Why are the Colts 8-4?
Quarterback Andrew Luck hasn't just been given the keys to a Ferrari; he is the Ferrari.
Luck is on pace to become the sixth quarterback ever to throw for 5,000 yards in one season, joining Peyton Manning, Tom Brady, Drew Brees, Dan Marino and Matthew Stafford. His 34 touchdowns lead the league, and he's doing all of this with a subpar running game featuring former Brown Trent Richardson and his 3.3 yards per carry.
The scary part about Luck compared to those names listed above is that he has more athleticism and the knack for making throws on the run outside of the pocket. It's almost not even worth it to blitz this guy. The Colts' shotgun-heavy offense features an array of underneath patterns in addition to deep routes. Luck has been the maestro of a unit that leads the NFL in yards (438.3) and points (31.8) per game.
If Indianapolis finishes 11-5, Luck will be one of the leading candidates for MVP. He's a few playoff wins away from taking the next step to include his name with the likes of Aaron Rodgers and Brees. With Luck, the Colts legitimately have a chance of running the AFC South division for the rest of the decade. He's this good.
Browns' strategy vs. Luck: *Cleveland's secondary has been the strength of the team during the second half of the season. It'll need interceptions and will have to execute a game plan the way it did on the road against Cincinnati, where quarterback Andy Dalton was miserable all night. *
Why might the Colts have an early playoff exit?
Indianapolis' defense is solid but it's not scary. Longtime Brown D'Qwell Jackson brought his tackling machine tendencies to the Colts, leading the team by far with 101. Surprisingly, without a dominant pass rusher, Indianapolis is tied for fifth in the NFL with 34 sacks, led by seven-year veteran linebacker Erik Walden (five). Cornerback Vontae Davis has developed into the No. 1 cornerback the Colts originally pictured when they acquired him in a trade with the Miami Dolphins in 2012.
But if there's a way to beat the Colts, it's relentlessly attacking this unit and putting up points.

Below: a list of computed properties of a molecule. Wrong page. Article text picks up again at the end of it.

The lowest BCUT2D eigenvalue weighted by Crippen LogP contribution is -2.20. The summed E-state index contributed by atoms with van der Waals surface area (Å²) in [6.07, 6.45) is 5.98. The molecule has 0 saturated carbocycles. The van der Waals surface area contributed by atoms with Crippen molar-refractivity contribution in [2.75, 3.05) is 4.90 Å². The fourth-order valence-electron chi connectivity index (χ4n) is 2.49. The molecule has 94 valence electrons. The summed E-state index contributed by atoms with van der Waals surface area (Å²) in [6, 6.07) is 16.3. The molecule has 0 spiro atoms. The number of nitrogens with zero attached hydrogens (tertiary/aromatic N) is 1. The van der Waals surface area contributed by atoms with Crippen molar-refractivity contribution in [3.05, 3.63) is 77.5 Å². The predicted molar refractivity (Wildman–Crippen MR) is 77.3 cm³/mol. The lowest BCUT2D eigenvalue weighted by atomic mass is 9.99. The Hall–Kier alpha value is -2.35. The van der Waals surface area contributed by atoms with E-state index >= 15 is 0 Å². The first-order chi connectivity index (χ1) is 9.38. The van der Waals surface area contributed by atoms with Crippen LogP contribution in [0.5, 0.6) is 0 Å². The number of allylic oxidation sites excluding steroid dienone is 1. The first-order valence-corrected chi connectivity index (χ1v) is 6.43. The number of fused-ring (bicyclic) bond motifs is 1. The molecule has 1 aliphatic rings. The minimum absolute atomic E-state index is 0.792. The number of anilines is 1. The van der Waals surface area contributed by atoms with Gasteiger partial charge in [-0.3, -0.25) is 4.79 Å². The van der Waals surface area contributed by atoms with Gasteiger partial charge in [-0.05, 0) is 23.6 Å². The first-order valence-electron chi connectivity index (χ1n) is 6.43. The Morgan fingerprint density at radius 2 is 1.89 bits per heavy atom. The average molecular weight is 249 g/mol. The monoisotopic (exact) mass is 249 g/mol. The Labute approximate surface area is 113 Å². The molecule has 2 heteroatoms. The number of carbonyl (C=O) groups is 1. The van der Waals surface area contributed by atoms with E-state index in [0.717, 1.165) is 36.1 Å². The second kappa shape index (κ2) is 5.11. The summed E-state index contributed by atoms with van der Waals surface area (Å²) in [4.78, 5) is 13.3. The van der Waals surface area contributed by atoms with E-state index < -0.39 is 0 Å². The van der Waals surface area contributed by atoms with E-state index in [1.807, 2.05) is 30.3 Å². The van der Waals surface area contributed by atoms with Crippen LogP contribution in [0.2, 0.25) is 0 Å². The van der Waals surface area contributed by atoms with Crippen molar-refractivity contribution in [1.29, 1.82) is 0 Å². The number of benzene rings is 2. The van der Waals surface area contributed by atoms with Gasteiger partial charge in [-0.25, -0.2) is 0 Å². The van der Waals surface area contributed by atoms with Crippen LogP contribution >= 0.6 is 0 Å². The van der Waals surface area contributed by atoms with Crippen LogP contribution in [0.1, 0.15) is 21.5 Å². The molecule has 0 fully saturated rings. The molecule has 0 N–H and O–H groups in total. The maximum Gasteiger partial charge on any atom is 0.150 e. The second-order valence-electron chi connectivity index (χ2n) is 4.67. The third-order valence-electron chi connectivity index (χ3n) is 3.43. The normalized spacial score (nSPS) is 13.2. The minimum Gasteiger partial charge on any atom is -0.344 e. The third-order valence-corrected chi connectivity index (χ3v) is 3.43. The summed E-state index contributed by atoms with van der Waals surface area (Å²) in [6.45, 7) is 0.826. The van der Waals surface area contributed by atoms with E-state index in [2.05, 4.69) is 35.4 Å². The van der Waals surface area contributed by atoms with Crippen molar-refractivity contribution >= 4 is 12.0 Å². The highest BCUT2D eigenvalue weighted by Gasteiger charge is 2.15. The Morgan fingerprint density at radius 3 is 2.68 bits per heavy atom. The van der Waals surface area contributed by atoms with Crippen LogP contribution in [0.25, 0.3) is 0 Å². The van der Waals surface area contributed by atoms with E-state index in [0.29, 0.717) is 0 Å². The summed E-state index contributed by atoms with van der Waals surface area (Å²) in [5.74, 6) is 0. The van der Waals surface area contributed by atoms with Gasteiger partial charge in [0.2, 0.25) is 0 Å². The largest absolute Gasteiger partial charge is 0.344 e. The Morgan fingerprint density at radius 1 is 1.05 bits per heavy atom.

Only four teams have beaten the Colts – Denver, Philadelphia, Pittsburgh and New England – and they all have firepower on offense, scoring more than 30 points in each of those games. Indianapolis has run into trouble when defending up-tempo offenses who can sling it all around the field. It's been better against the run, yielding only 107.8 yards per game (13th in the NFL).
Browns strategy vs. Colts defense: If Cleveland is struggling to run the ball early, a hurry-up, up-tempo pace might be worth the risk, no matter who is playing quarterback. You want to keep Luck off the field as much as you can, but, at the same time, you have to play to win. From all indications, it's going to take 28 points to beat the Colts.
WR T.Y. Hilton (68 catches, 1,145 yards, 5 TDs)
We only say this because it's time to start mentioning Hilton with the likes of A.J. Green, Julio Jones and even Josh Gordon as an absolute game-wrecker. Hilton has an impeccable way of blowing past safeties on deep balls. He scored on a 73-yarder last week against the Redskins. And with his shifty, 5-foot-9, 178-pound frame, the third-year pro can skate for extra yards after the catch.
RB Daniel "Boom" Herron (42 carries, 227 yards, 1 TD)
Herron's totaled 20 combined carries for 154 yards during the two games against the Redskins and Jaguars. He's making a case he deserves more carries than Richardson and he's dangerous on draw plays in the shotgun when he stands next to Luck. His arrival as a threat comes at a perfect time.
Video: says the Browns are still in the hunt